Miller requested that Falstaff be held in contempt and fined $10,000 because the "gross negligence and lack of professional responsibility demonstrated by former and current counsel for [Falstaff] result[ed] in the disappearance of many of the Miller documents, the present inability to locate them, and the repeated violations of this court's protective order." (emphasis added). Miller argued that although the missing documents could not be found, it was "obvious that the documents must be some place."
As an incentive to locate and return the documents should they reappear, Miller requested that the court impose a substantial fine to be paid "into the court" which could be " refunded in part, in the discretion of the court, should all of the documents be returned within 90 days." (emphasis added).
Miller maintained that, in light of the careless disregard of the order by Falstaff's attorneys and their conduct which concealed violations of that order, a fine of $10,000 and the "opprobrium associated with contempt would deter [such conduct in the] future." Falstaff's current counsel argued in opposition that the conclusion to be reached from the investigation was that neither Falstaff nor its current counsel ever had possession or custody of the missing documents. Thus, current counsel asserted, it was not logical to punish Falstaff in any manner for the acts of their former counsel, since former counsel's office had direct physical custody of the documents which had subsequently disappeared. Falstaff's present counsel urged the court to direct its order to Falstaff's former counsel and not to Falstaff or its current counsel. Former counsel, by affidavit, denied that they had violated the order in any respect.
The parties and Falstaff's past and present counsel, by stipulation, submitted the matter to the court on the basis of the pleadings, affidavits, and other materials filed with the court.
On January 28, 1981, the court entered its first order of contempt. The court noted that under the terms of the protective order entered on July 7, 1978, counsel for plaintiffs were required to return all confidential documents upon Miller's request within 90 days after conclusion of the action. After reviewing the events leading to the investigation, the court explained that it had issued an order authorizing the investigation to determine the circumstances "relating to plaintiffs' apparent inability to locate and return the confidential documents." (emphasis added). The court also stated:
The investigation did not lead to the discovery of any of the missing confidential documents. Nor did it disclose how they were lost or destroyed. Counsel are satisfied that any further investigation would be futile. The investigation did disclose the following facts which appear to be substantially undisputed:
1. Plaintiffs' former counsel who represented them at the time of the production of these documents maintained no record of the documents received nor any system of control enabling them to track those documents.
2. When plaintiffs' former counsel withdrew from representation of plaintiffs, they delivered at least a portion of the confidential documents to their client in direct violation of paragraph 3 of the protective order which prohibits counsel from disclosing the confidential matter to anyone except under specific conditions not applicable here.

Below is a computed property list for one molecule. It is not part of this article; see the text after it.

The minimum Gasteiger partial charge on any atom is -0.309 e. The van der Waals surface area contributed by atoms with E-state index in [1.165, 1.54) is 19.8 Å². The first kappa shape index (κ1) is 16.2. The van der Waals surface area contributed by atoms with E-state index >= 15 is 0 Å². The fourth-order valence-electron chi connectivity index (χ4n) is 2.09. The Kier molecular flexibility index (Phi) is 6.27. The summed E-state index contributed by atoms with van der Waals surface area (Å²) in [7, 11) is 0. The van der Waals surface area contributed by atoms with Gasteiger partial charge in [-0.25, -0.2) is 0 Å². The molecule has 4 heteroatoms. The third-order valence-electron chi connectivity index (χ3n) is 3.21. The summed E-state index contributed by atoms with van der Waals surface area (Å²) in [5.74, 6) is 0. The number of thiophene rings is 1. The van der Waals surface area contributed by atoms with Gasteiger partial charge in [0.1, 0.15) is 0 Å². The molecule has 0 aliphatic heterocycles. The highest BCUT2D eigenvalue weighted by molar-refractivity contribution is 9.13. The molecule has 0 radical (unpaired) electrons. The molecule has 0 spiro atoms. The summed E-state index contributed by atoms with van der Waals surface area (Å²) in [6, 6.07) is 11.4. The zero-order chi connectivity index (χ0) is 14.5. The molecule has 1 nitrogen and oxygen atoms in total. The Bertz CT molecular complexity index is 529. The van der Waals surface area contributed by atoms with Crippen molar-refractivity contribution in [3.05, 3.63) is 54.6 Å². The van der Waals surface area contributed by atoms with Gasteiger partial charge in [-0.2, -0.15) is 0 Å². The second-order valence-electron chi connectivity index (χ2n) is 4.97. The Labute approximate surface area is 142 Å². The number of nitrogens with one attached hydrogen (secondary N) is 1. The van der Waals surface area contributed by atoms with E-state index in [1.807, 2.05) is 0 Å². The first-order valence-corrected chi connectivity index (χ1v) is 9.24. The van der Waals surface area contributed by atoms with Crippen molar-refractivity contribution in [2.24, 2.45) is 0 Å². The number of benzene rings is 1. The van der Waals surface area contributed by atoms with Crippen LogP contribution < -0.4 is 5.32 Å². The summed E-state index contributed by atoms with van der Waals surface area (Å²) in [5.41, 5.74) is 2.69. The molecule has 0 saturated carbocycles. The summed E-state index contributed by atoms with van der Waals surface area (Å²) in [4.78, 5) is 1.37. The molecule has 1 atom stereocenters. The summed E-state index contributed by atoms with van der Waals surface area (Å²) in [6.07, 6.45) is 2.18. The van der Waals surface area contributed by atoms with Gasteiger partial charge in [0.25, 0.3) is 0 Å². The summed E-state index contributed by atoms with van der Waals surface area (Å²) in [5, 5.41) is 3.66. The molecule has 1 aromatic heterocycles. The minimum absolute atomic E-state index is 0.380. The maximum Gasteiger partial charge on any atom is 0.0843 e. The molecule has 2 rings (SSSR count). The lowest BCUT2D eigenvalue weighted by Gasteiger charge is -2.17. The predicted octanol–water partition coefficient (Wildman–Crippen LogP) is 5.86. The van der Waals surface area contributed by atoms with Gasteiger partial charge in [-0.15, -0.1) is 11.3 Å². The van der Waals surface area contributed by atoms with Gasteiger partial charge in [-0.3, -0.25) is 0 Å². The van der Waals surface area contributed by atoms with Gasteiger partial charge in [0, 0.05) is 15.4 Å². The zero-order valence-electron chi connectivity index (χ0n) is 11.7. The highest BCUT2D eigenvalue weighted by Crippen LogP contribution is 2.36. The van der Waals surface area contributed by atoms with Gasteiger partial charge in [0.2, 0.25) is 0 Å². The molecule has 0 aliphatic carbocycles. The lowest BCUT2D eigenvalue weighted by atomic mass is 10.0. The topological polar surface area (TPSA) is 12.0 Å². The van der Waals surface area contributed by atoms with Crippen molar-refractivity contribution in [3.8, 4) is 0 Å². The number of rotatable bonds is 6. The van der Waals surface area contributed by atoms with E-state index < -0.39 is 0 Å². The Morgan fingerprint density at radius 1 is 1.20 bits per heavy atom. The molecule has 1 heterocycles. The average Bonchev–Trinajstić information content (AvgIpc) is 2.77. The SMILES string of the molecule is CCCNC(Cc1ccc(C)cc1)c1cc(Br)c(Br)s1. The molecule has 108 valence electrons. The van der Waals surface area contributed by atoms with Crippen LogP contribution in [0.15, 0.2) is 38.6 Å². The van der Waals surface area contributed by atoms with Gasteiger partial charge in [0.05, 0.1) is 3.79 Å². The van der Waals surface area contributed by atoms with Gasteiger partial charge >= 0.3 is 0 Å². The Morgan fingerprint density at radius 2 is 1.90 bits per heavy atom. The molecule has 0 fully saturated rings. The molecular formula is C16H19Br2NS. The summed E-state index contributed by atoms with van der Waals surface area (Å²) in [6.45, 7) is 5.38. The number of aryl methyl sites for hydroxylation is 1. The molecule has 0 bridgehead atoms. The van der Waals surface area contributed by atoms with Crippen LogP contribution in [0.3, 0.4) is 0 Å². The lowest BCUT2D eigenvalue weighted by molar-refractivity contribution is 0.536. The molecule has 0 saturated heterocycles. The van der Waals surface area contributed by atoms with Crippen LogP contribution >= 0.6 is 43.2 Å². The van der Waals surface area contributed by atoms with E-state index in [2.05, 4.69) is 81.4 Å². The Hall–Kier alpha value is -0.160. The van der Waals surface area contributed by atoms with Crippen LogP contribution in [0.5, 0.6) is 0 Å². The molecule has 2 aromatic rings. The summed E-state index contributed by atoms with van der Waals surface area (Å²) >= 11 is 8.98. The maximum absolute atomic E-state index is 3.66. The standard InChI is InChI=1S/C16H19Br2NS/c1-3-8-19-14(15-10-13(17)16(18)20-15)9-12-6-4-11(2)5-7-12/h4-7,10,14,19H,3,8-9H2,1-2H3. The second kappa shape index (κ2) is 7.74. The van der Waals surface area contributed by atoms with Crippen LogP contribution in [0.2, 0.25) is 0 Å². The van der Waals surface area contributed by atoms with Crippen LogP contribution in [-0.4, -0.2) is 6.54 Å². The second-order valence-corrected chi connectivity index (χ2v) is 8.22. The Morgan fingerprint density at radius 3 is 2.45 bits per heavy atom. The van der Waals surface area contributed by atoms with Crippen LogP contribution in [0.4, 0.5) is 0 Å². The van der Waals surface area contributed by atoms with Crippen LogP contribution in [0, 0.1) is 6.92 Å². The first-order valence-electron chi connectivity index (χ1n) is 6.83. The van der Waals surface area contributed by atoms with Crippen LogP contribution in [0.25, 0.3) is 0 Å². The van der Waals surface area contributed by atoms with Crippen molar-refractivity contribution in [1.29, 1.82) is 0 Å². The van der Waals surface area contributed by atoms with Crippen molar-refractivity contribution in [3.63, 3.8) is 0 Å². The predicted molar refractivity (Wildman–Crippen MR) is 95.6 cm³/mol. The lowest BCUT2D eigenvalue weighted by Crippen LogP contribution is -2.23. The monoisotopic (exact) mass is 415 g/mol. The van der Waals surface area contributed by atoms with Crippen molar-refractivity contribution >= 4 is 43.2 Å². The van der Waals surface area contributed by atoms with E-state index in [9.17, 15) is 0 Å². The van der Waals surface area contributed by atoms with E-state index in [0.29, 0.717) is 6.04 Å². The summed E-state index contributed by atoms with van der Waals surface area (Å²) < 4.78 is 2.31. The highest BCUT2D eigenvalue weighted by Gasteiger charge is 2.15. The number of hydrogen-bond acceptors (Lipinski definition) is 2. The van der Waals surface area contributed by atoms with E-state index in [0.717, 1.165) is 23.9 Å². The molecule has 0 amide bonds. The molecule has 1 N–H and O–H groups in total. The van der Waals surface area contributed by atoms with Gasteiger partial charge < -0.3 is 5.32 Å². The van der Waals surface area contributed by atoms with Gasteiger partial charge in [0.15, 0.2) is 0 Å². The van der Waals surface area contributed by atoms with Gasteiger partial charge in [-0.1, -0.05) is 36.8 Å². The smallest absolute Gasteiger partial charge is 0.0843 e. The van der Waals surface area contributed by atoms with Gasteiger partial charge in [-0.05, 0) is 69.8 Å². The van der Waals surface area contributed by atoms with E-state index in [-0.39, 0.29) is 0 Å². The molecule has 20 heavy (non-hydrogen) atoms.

3. When plaintiffs' current counsel succeeded to the representation, they took no steps to protect the confidential documents from disclosure or loss or otherwise to assure compliance with the protective order. Notwithstanding the confusion that surrounds the disappearance of these documents, the facts recited above are established. Former and present counsel attempt to plead extenuating circumstances but there are none.
Prior to imposing sanctions, the court gave the following rationale for its order:
The court considers this an extremely serious matter. Not only does it jeopardize the confidentiality of sensitive information . . . it calls into question the integrity of the discovery process conducted under protective orders. In thousands of actions throughout the federal court system, millions of documents have been and are being produced in reliance on the binding force of protective orders. Those orders have become a standard feature of most commercial litigation, obviating the need for costly and time-consuming proceedings on discovery objections. As a result, a tendency may have developed to take them for granted and to treat compliance with them cavalierly. An appropriate sanction must therefore be imposed, "not merely to penalize those whose conduct may be deemed to warrant such a sanction, but to deter those who might be tempted to such conduct in the absence of such a deterrent." National Hockey League v. Metropolitan Hockey Club, 427 U.S. 639, 643, 96 S.Ct. 2778, 2781, 49 L.Ed.2d 747 (1976).
The court found Falstaff in contempt for violating its protective order because, through its attorneys, it had failed to: (1) return the documents; (2) maintain control of the documents to assure their return; and (3) prevent the release of those documents from the possession of the attorneys into the possession of the plaintiffs. The court ordered Falstaff to pay a $10,000 fine to the Clerk of the Court within 30 days of the entry of the order. The court also required that Falstaff and its attorneys return Miller's confidential documents if they were ever found. Falstaff was ordered to pay all costs and expenses, including actual attorneys' fees and charges for paralegal assistance, arising out of: (1) the initial attempts to secure return of the documents; (2) the investigation of the circumstances regarding the loss of the documents; and (3) the preparation and prosecution of Miller's motion and renewed motion for an order holding Falstaff in contempt. The $5,000 previously paid into the court by plaintiffs was to be applied against the amount owing to defendants.